Saturday, October 31, 2009

UA's DNA: More than benign alphabet soup

WHAT COULD the University of Akron Board of Trustees possibly have had in mind (if anything) when it approved a policy permitting the University to subject new job applicants to DNA testing? As if the Board and the University didn't have enough on its plate with the Jack Morrison case and several staff image problems, the DNA issue caught fire across the country with predictable alarm from CBS, conservative columnist Andrew Sullivan, the ACLU and countless disapproving voices. Some suggested that anyone thinking about settling down on the UA campus ought to think at least twice. Not good.

The University's official response was that it hadn't asked anybody to submit to the test yet but would find the policy useful if it wanted to. Right. Whatever the rationale, the policy will be trashed on November 21 by a Federal law barring employers from requiring DNA testing by employes.

Too late. The damage has already been done by an indefensible policy lapse rooted in the Board's (and University's) legal counsel, Ted Mallo. He's been around for a long time and should have known better before it inherited this mess. More than a local mess. It sent a terrible message to academia that UA had broken ground as the first American university to turn to possible DNA testing. Such tests, of course, can open up a person to all sorts of problems, including access by health insurance companies on the prowl for finding a preexisting health condition. Even the DNA of prehistoric skeletons can reveal much about the owners.

The CBS reporter went to the trouble of contacting UA constitutional and criminal law professor William Rich for his reaction. It wasn't complimentary to the Board. Noting that the Faculty Senate had not been consulted about the new policy, Rich said: "I think it goes far
far beyond any imaginable justification for requiring DNA samples from job applicants, and I wonder just what the rationale for it was."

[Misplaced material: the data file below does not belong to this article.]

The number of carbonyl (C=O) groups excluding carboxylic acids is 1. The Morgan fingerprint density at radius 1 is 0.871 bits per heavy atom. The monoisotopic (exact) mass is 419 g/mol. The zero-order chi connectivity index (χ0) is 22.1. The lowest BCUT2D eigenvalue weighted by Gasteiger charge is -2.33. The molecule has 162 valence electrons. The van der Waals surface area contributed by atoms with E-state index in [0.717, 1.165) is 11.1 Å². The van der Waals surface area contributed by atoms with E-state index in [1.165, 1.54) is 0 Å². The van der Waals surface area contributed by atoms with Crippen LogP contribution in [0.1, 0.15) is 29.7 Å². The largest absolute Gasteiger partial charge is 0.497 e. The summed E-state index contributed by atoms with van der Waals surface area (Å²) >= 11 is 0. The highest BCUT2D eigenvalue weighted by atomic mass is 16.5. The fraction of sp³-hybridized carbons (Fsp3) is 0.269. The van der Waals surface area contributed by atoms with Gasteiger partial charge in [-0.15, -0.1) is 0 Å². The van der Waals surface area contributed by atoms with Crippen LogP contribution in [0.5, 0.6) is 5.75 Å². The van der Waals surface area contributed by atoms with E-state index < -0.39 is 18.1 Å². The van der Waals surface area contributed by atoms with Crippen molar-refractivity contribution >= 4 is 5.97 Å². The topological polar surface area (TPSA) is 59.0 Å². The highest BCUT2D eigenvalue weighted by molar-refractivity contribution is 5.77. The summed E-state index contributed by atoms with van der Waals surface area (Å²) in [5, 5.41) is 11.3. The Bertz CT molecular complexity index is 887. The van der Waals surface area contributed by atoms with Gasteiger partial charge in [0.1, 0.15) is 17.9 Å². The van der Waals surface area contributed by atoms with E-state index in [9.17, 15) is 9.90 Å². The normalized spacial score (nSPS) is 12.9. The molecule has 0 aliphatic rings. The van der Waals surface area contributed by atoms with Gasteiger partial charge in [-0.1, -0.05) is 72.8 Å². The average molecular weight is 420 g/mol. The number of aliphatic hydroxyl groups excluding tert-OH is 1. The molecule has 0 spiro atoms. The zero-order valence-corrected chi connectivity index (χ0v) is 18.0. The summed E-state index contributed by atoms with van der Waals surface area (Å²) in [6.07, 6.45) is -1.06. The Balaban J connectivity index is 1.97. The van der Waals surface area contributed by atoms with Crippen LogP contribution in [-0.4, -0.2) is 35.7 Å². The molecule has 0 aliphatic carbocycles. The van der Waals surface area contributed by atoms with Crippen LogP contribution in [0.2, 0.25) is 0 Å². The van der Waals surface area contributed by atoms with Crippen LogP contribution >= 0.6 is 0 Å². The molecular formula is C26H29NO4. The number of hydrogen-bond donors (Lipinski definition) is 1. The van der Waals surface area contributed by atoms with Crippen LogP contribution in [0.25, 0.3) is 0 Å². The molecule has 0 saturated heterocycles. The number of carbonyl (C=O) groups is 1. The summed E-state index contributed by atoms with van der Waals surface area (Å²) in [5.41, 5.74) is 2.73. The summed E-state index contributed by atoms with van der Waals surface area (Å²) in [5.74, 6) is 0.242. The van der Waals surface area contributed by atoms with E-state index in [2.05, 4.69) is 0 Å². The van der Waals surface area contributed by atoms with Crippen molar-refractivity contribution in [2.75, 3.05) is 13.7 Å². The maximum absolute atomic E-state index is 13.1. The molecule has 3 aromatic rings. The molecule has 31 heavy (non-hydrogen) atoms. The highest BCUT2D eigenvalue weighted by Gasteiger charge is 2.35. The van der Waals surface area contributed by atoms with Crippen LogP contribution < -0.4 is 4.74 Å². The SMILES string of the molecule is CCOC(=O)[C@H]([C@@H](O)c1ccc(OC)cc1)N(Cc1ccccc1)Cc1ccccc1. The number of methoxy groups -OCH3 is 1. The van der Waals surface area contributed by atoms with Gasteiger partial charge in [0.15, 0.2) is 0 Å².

If there are a lot of red faces about this issue, there should be. It will take the entire University some time to recover from the nationally reported damage to its claimed image as a progressive institution of learning.


Anonymous said...

Are we sure this wasn't Jack's idea since he had to give a DNA sample for his probation?

Anonymous said...

Thanks for covering this despicable and embarrassing policy. The UA administration appears to be among the most ham-handed and authoritarian of its type in the country. And why are there no advisors who might have steered them clear of this? Because they just don't care.

Matt Williams said...

Please take a moment to sign the online petition against this ridiculous provision of the rule at

Anonymous said...

I am a professor at UAkron, and this was the last straw on top of the horrid conditions that already exist for part-time employees and the overall dismissal of a quality education by the university administration. I can no longer work in this environment and am actively looking for a job elsewhere, in addition to telling everyone I know to steer clear of this so-called academic institution, whether a student or potential job applicant. I can just see that the next phase will be to test the DNA of potential students...